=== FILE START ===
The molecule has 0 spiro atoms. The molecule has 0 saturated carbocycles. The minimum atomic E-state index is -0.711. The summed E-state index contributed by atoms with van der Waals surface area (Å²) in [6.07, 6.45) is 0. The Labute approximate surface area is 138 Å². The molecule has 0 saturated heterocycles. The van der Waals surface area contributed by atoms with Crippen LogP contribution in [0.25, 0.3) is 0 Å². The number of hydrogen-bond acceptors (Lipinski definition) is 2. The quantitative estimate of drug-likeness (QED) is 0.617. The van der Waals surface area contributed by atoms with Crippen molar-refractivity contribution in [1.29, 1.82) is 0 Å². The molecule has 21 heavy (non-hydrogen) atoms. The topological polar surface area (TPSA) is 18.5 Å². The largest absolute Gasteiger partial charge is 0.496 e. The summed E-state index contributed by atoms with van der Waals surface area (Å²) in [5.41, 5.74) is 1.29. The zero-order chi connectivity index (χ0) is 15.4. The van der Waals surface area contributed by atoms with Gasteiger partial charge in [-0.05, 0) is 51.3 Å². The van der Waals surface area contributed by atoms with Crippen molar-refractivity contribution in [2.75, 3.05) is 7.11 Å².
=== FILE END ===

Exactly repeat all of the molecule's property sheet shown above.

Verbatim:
The molecule has 0 spiro atoms. The molecule has 0 saturated carbocycles. The minimum atomic E-state index is -0.711. The summed E-state index contributed by atoms with van der Waals surface area (Å²) in [6.07, 6.45) is 0. The Labute approximate surface area is 138 Å². The molecule has 0 saturated heterocycles. The van der Waals surface area contributed by atoms with Crippen LogP contribution in [0.25, 0.3) is 0 Å². The number of hydrogen-bond acceptors (Lipinski definition) is 2. The quantitative estimate of drug-likeness (QED) is 0.617. The van der Waals surface area contributed by atoms with Crippen molar-refractivity contribution in [1.29, 1.82) is 0 Å². The molecule has 21 heavy (non-hydrogen) atoms. The topological polar surface area (TPSA) is 18.5 Å². The largest absolute Gasteiger partial charge is 0.496 e. The summed E-state index contributed by atoms with van der Waals surface area (Å²) in [5.41, 5.74) is 1.29. The zero-order chi connectivity index (χ0) is 15.4. The van der Waals surface area contributed by atoms with Gasteiger partial charge in [-0.05, 0) is 51.3 Å². The van der Waals surface area contributed by atoms with Crippen molar-refractivity contribution in [2.75, 3.05) is 7.11 Å².